Sorting out MySQL “too many connections” solutions

Many developers will encounter the abnormal situation of “MySQL: ERROR 1040: Too many connections”. One of the reasons for this situation is that the traffic volume is Too high and MySQL server cannot stand it. At this time, we should consider increasing the pressure of reading from the server. Another reason is that the max_connections value in the MySQL configuration file is too small.

view mysql maximum number of connections:

mysql> show variables like ‘%max_connections%’;

view server response maximum number of connections :

mysql> show global status like ‘Max_used_connections’;

you can see that the maximum number of connections that the server responds to is 2, far below the maximum number of connections allowed by the mysql server.

the ideal setting range for mysql server’s maximum connection value is that the maximum connection value of the server response accounts for more than 10% of the maximum connection value of the server. If the value is less than 10%, it indicates that the maximum connection limit of mysql server is set too high.

Max_used_connections/max_connections *100% = 2/151 *100% ≈ 1%

we can see that the percentage is much lower than 10% (because this is a local test server, the result value is not of great reference significance, you can set the upper limit of connection number according to the actual situation).

sets the maximum connection value:

mysql> set GLOBAL max_connections=256;

The number of connections

exceeds the value set by MySQL and is related to both max_connections and wait_timeout. The larger the value of wait_TIMEOUT, the longer the idle wait for the connection, resulting in a larger number of current connections.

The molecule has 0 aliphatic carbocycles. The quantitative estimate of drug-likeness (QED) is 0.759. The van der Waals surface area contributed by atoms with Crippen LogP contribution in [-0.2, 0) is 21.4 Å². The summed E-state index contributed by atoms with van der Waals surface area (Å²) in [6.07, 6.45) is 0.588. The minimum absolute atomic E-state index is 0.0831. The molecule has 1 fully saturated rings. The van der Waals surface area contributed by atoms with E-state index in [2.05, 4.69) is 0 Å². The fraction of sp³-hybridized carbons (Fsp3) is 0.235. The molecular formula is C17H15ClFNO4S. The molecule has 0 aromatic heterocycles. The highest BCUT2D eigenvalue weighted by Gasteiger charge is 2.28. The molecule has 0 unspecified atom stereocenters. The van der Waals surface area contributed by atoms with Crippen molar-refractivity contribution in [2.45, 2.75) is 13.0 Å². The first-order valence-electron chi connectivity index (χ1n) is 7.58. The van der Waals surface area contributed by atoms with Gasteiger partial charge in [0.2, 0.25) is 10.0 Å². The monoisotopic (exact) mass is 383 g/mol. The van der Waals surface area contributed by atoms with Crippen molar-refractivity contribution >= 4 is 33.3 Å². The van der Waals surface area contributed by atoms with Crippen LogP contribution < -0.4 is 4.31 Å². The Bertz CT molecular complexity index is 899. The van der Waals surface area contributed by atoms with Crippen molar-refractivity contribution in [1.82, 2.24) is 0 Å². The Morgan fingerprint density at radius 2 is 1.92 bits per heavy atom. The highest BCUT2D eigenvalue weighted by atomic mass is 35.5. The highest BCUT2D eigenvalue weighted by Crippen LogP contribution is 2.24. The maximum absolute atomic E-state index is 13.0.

wait_timeout had great disadvantages the default value is 28800 (8 hours), the amount of SLEEP on its embodiment is the MySQL process does not release in time, a drag on system performance, but also can’t take this refers to the set is too small, or you may encounter “ MySQL has gone away ” issues such as, generally speaking, I think the wait_timeout set to 10 is a good choice, but in some cases may also be a problem, For example, if you have a CRON script where the interval between two SQL queries is greater than 10 seconds, then this setting is problematic (of course, this is not a problem that cannot be solved, you can use mysql_ping every now and then in the program to let the server know that you are alive and recalcate wait_timeout)

mysql> show global variables like ‘wait_timeout’;

mysql> set global wait_timeout=10;

production server database can not be randomly restarted, we have to find a way to manually release some useless connections.

mysql> Show the processlist. You can get all MySQL connections to this server

you can see a list of MySQL data connections, and each will have a process ID number (in the first column of the above table). We just type the command:
mysql> kill 1180421;

where 1180421 is the process number found and killed in the process list

to prevent logins from occurring when too many connections occurs , the mysql manual has the following instructions:

mysqld actually allows max_connections+1 clients to connect. The extra connection is reserved for use by accounts that have the SUPER privilege. By granting the SUPER privilege to administrators and not to normal users (who should not need it), an administrator can connect to the server and use SHOW PROCESSLIST to diagnose problems even if the maximum number of unprivileged clients are connected.

therefore, must be only
gives root the SUPER privileges , and all database connected accounts cannot give SUPER privileges. The previously mentioned failure to log in after reporting an error is due to the root user configured directly by our application

view all users of the current database :
select user,host,password from mysql.user;

gives super PRIVILEGES (both super and ALL PRIVILEGES available) TO the user:
GRANT super ON *.* TO ‘mysql’@’localhost’;
GRANT super ON *.
GRANT ALL PRIVILEGES ON *.* TO ‘mysql’@’localhost’;

user’s super PRIVILEGES (both super and ALL PRIVILEGES are available) :
REVOKE super ON *.* FROM ‘mysql’@’localhost’;
REVOKE super ON *.
REVOKE ALL PRIVILEGES ON *.* FROM ‘mysql’@’localhost’;

view the permissions granted to users
SHOW GRANTS FOR ‘mysql’@’localhost’;

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